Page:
After his mother dies, rock star Ace White—lead singer of the red-hot band Wicked White—is done with the celebrity game. The phony people, the meaningless one-night stands: he doesn’t want any of it anymore. Quitting in the middle of a sold-out tour, Ace sets out to find some place—any place—where he can be alone.
Aspiring singer Iris Easton’s life has never been easy. First, her mother walked out on her when she was a kid. Now she’s buried in debt, weeks after losing her beloved grandmother. When a mysterious and sexy new guy moves in next door, Iris can’t help but be drawn to his soulful gaze. She can tell there’s something from his past haunting him—something he’s not telling her.
Just as Ace starts falling for Iris, the media go on a worldwide hunt to find the missing rocker. Will true love conquer all, or will the truth be the very thing that tears the couple apart?
I refuse to call a book with characters over twenty-five a New Adult book. It’s just not.
Though she doesn’t put in an appearance until 10% of the way into the book, I knew from page two of Wicked White exactly what Iris was going to look like:
One of the most breathtaking women I’ve ever seen. Her long, dark hair falls over her shoulders in soft waves; her makeup is light, revealing her naturally smooth complexion, which causes her green eyes to sparkle. (Why does her complexion make her eyes sparkle??)
Because every other female character who appears is described this way:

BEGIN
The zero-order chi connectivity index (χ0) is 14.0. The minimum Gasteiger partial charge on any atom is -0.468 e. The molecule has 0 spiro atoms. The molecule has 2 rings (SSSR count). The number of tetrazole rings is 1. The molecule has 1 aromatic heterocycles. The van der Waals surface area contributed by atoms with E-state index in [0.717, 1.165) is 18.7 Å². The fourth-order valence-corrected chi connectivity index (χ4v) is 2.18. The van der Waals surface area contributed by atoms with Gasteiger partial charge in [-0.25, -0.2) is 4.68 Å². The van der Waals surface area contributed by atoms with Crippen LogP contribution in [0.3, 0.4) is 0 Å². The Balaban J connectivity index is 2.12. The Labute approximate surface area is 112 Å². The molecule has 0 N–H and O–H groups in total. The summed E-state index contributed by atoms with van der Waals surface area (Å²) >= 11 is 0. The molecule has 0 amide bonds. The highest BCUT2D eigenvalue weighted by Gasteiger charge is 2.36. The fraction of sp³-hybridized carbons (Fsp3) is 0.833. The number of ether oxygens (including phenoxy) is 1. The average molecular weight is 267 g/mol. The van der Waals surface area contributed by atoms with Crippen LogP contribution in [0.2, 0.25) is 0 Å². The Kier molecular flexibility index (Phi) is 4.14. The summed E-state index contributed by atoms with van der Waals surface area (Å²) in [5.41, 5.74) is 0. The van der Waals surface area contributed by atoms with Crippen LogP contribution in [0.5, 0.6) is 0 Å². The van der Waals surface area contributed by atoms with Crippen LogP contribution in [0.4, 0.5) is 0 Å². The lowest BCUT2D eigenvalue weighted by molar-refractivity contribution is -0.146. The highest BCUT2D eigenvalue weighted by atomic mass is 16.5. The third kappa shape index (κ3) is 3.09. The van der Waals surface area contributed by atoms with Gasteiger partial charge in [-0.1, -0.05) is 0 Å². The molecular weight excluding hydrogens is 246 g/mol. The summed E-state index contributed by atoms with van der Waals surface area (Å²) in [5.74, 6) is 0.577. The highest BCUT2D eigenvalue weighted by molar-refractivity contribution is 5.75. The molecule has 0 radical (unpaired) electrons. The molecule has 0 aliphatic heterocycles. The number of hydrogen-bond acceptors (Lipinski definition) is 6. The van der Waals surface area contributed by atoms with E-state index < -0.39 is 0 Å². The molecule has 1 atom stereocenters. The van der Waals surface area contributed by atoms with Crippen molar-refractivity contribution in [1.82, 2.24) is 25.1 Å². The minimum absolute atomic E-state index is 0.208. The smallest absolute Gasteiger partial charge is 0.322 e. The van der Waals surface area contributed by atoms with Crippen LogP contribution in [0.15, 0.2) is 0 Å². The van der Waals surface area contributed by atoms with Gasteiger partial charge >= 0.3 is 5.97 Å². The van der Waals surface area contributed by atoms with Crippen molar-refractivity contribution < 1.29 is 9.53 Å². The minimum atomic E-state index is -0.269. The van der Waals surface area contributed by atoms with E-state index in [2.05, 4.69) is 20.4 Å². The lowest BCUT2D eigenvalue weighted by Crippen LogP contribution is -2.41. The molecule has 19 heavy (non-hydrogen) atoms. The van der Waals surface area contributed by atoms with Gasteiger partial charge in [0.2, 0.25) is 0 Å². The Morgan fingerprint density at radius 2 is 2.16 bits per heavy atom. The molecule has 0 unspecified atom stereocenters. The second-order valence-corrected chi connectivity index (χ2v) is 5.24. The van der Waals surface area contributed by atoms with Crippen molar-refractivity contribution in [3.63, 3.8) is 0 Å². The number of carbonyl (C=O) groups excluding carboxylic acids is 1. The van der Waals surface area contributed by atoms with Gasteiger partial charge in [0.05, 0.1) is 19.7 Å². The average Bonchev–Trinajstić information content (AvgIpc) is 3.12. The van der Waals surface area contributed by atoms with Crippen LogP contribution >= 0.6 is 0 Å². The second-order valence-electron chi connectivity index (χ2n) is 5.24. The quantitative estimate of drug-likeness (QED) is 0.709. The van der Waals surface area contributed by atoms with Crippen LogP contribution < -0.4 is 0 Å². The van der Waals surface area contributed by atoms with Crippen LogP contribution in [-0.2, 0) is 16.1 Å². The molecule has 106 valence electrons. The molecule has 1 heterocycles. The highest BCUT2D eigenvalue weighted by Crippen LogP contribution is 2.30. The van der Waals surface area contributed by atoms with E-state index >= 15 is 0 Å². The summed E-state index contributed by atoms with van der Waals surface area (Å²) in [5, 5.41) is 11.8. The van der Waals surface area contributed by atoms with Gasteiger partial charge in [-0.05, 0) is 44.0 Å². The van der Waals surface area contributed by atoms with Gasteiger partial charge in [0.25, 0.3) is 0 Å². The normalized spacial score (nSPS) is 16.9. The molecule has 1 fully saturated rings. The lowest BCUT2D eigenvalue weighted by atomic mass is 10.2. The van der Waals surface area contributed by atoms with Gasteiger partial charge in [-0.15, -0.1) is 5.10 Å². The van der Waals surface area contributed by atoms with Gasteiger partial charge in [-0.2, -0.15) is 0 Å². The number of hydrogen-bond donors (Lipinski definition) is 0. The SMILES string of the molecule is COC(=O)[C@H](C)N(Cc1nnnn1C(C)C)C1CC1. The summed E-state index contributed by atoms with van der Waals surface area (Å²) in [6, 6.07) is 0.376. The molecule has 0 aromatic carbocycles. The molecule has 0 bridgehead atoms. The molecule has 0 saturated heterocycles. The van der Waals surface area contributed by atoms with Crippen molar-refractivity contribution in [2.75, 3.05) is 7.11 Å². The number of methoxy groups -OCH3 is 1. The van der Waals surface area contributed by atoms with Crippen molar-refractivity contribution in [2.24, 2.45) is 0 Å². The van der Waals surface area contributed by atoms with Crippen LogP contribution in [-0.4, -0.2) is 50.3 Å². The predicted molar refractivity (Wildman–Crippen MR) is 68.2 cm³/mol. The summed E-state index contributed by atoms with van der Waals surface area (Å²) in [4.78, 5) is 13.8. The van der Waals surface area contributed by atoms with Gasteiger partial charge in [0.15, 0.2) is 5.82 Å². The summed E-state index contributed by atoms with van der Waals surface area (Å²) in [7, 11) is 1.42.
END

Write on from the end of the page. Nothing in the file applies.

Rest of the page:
The busty blond wearing a too-tight tank top squeals as she approaches my table.
Most of these women have no shame and will flop their tit out on a dime.
The bottle-blond twentysomething waitress.
The blond doesn’t immediately go away. (And of course propositions him twenty seconds after serving him a drink – blonds are apparently slutty like that!)
Romances without misogynistic stereotyping are even better than romances with it!!
Wicked White had lots of potential, however The Twilight Effect hit again: the tendency too many contemporary romance authors have to refer to all female characters other than the heroine as irritating blond things who just get in the poor guy’s way. Women are angels or whores, and there’s no more complexity to them than that. The tone was set from the very beginning of the book, and because of that I was too on edge with the misogyny to be able to enjoy the plot.
Another consequence of The Twilight Effect: sticking the heroine in out-of-the-blue perilous situations in order for the hero to muscle in and save the day (in this case, violently). I’m all for suspense and danger in books, but not when it happens for no good reason, painting the woman as a damsel who needs the man to come and punch someone.
I am also not at all a fan of the present tense in fiction.
A good idea for a plot, but all the problematic themes of too many recent books were present in this one, and I could not get past them to enjoy it.
Review copy provided by NetGalley.